The "Relocation Assistance and Land Acquisition Policies Act," sections 24-56-101 to 121, C.R.S. (1982), applies to all real property acquisitions for a program or project for which federal assistance will be available to pay all or part of the costs. This Act contains a policy preference for negotiated purchase. Section 24-56-117, C.R.S. (1982). Therefore, even if the department had condemnation authority, the department would nonetheless have to make every reasonable effort to acquire by purchase, unless the statutory amendment indicated otherwise.

 

SUMMARY

Condemnation authority must be expressly or impliedly delegated by the legislature. The "Radiation Control Act" does not contain such expressed or implied delegation of authority to the department; and in its absence, the department does not have the power of eminent domain for UMTRAP purposes. A statutory amendment to section 25-11-303 would be required to confer such condemnation authority upon the department. Even if the department had condemnation authority, there is nonetheless a stated policy preference for acquisition of property by negotiated purchase where a state agency is to acquire real property for a program or project for which federal financial assistance will be available to pay all or any part of the cost of such program or project. Section 24-56-117, C.R.S. (1982).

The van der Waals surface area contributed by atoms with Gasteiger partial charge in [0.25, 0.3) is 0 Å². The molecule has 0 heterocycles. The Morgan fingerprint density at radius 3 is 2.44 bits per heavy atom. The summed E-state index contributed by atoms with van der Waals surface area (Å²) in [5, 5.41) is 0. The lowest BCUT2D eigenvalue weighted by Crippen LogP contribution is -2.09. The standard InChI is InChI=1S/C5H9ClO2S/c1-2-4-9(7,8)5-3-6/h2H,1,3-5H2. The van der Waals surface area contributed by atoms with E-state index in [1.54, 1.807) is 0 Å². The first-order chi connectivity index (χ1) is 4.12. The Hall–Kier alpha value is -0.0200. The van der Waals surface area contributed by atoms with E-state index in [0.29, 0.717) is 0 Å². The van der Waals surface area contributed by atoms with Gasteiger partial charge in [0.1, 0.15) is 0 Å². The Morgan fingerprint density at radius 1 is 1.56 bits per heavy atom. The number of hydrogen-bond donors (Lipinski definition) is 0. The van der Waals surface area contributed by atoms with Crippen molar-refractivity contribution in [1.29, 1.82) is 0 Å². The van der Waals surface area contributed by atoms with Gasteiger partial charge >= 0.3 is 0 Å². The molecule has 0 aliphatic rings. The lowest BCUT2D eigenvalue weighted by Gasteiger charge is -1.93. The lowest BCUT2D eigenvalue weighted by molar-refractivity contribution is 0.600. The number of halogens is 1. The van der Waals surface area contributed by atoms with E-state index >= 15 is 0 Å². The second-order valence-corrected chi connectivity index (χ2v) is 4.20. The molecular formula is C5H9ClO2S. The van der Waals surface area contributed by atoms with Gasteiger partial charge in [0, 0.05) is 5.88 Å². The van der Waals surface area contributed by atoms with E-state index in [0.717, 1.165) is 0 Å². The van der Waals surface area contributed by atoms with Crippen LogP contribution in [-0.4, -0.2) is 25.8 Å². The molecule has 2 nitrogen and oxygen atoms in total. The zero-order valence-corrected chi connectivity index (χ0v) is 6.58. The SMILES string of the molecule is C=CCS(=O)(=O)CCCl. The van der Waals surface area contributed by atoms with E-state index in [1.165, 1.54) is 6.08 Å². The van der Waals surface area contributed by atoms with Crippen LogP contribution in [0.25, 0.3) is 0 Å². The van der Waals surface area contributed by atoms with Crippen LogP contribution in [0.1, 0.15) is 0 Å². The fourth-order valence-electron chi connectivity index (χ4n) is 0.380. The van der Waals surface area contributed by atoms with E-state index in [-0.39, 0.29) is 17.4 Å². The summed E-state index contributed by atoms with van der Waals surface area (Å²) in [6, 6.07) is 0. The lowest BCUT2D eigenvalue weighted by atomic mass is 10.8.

Very truly yours,

 

DUANE WOODARD
Attorney General

DW:3393:wp
AG Alpha No. HL AD AGAOF
AG File No. ONR8500799/AOF

HEALTH
CONDEMNATION PROCEEDINGS
SOLID AND HAZARDOUS WASTE

Section 25-11-303(1)(d), C.R.S. (1982)

HEALTH, DEPT. OF

The Department of Health does not have condemnation authority for UMTRAP purposes. Condemnation authority must be expressly or impliedly delegated; the "Radiation Control Act," subsection 25-11-303(1)(d), C.R.S. (1982), contains no such delegation.